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Butler exhibit opens at museum

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A new exhibit about the township of Butler, which was created especially for their recent 125th anniversary celebration, is now on display at the History Museum of East Otter Tail County. Butler Township, which was organized in 1883, lies on the northern border of Otter Tail County.

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By 1890, the township boasted a population of 179. The settlers included immigrants from Holland, Belgium, and Germany as well as those of American birth. The original colony of settlers from Holland consisted of nine families and twelve single men.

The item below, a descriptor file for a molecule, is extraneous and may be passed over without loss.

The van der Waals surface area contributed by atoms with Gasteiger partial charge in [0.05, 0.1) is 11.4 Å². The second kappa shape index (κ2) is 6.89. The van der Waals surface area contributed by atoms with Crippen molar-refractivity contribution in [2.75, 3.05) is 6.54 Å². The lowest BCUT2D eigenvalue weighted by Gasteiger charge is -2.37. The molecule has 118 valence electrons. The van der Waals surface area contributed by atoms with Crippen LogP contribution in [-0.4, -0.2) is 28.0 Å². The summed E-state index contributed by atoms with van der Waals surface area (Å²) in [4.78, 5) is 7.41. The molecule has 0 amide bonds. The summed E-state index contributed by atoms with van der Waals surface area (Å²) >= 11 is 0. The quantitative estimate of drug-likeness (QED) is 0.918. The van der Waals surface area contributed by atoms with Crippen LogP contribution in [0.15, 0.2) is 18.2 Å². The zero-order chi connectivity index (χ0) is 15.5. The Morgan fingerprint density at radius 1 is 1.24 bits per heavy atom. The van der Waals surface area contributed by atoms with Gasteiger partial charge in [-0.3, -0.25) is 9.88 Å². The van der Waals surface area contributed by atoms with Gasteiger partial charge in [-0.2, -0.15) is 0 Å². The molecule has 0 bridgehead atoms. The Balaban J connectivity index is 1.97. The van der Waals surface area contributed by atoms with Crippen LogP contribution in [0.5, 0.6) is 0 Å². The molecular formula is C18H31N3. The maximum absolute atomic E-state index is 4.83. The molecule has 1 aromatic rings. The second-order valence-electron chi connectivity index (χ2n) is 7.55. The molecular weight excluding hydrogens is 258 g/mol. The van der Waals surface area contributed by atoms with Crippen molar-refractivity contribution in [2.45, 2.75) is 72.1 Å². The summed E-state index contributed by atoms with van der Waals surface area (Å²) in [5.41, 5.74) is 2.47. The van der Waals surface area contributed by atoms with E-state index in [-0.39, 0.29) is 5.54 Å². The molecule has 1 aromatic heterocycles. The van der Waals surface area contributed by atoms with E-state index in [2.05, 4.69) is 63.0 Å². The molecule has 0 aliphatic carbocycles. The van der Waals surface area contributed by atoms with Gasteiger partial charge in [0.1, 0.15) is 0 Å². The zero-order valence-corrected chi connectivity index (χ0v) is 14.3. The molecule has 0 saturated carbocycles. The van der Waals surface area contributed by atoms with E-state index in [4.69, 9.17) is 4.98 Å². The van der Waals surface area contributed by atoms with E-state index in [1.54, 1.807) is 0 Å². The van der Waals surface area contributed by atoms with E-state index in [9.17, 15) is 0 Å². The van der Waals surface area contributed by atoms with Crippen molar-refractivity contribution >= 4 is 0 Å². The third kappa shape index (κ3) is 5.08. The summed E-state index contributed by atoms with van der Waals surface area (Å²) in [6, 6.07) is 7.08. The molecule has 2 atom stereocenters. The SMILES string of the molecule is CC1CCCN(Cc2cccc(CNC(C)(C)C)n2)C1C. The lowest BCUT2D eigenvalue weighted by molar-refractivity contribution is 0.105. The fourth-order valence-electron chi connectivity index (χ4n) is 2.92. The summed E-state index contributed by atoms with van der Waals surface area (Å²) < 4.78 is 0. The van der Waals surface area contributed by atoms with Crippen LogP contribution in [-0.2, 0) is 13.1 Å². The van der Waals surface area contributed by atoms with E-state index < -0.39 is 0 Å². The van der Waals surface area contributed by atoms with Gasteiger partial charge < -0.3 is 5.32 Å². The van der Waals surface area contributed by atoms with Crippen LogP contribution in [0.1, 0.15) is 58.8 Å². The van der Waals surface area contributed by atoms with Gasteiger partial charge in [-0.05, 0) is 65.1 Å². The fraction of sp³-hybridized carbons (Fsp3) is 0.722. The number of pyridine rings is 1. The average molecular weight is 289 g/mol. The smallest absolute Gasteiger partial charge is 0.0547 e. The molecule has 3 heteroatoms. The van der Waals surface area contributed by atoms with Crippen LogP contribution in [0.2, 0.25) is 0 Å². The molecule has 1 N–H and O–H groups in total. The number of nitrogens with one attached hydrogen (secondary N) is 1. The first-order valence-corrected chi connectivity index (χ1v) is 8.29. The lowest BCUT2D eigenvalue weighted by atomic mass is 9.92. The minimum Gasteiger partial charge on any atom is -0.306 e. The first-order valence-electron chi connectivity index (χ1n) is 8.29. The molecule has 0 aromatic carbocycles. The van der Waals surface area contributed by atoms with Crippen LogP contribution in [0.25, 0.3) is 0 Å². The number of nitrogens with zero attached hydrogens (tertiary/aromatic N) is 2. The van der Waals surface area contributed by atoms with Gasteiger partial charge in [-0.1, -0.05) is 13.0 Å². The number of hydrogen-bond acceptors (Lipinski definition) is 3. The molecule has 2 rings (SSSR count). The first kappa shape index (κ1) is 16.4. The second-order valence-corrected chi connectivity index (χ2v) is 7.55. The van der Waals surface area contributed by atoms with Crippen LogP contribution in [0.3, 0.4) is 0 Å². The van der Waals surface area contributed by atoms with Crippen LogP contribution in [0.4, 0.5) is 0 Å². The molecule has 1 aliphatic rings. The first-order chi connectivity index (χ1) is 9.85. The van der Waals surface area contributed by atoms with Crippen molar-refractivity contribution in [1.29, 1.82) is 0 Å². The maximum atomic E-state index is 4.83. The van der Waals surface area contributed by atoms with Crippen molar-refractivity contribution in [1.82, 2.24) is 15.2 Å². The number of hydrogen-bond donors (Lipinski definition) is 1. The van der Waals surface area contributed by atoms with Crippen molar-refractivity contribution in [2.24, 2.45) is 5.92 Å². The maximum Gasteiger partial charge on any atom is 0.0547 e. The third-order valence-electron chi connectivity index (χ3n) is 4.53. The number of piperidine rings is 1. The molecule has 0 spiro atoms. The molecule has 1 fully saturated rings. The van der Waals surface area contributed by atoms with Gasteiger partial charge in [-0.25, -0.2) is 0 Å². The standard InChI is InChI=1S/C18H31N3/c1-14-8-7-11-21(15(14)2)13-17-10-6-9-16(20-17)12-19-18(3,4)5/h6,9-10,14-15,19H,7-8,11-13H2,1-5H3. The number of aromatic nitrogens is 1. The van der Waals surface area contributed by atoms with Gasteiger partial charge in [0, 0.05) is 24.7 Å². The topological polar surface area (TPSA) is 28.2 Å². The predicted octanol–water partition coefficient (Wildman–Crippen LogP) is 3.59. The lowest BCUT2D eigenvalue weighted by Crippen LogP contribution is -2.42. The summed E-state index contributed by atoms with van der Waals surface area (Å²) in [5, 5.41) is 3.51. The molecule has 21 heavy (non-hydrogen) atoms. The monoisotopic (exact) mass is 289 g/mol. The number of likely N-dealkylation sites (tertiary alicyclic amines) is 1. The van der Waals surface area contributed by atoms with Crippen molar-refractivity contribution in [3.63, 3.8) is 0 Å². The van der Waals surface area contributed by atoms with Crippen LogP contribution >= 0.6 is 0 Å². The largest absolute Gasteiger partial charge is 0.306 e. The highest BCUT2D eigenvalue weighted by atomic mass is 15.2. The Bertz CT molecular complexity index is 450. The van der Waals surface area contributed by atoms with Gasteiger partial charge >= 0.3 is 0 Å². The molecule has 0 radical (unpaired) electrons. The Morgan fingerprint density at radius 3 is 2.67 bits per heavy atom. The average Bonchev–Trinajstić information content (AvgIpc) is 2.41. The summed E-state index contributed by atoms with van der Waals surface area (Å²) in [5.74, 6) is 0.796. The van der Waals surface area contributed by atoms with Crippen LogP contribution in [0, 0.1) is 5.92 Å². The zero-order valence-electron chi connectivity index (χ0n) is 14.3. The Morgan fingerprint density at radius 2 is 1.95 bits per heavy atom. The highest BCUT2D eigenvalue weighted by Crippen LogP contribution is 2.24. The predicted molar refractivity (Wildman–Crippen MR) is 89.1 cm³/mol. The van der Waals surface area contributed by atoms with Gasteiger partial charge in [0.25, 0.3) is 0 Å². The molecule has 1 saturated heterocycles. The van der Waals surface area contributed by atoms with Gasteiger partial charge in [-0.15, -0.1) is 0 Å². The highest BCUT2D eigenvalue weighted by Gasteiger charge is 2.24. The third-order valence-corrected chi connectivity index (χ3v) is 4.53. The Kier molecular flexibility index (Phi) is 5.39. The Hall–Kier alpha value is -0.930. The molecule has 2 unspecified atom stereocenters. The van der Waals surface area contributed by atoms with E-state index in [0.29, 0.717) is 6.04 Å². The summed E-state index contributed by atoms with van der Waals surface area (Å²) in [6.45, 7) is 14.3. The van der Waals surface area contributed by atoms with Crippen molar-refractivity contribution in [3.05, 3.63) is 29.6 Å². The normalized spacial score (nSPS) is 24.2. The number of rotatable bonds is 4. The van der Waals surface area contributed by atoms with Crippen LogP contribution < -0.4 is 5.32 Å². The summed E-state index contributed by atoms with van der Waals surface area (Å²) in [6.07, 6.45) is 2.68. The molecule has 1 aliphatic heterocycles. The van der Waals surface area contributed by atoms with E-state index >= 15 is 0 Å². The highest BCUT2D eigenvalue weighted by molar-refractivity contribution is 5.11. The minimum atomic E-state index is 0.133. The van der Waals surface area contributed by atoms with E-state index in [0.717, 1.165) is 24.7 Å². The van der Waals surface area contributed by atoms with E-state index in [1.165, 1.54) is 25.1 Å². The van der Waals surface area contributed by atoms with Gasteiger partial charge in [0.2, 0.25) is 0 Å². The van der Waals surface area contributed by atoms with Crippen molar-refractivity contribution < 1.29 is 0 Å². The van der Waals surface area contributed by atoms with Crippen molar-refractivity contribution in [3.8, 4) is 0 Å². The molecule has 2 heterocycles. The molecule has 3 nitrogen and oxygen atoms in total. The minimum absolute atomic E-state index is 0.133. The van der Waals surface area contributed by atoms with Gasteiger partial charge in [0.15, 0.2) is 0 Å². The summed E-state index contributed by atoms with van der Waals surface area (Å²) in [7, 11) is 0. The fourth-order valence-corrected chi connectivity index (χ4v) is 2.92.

By 1994, the population was 258 and the sixth generation of the first settlers still lived in the township, they being the Edgar and Steve Hendrickx families.

The Township had a post office from 1897 to 1954.

The Butler Store was built in 1889 and operated for nearly a century. The first Holy Cross Catholic Church was built in 1910 for a total cost of $3,500.

Photographs and stories about Butler Township will be on display through the end of the year. The History Museum is open Monday-Saturday from 10 a.m. - 5 p.m. and Sunday 1-4 p.m. Admission is free.

For information call 218-346-7676 or visit www.HistoryMuseumEOT.org.

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Butler Township connected to Perham's first--and only--lynching

The first white girl born in Butler Township was Jenny Trivit. It was the ill-fated John Trivit (or Trivett or Tribbett) who was arrested for the murder of Washington and Fehrenbach, two surveyors working in the unorganized territory north of Perham.

Trivit was chased to North Dakota by Sheriff Steve Butler who brought him back to Perham to stand trial.

During the night, a lynch mob took him from the jail and the next morning he was found hanging dead from a telegraph pole.

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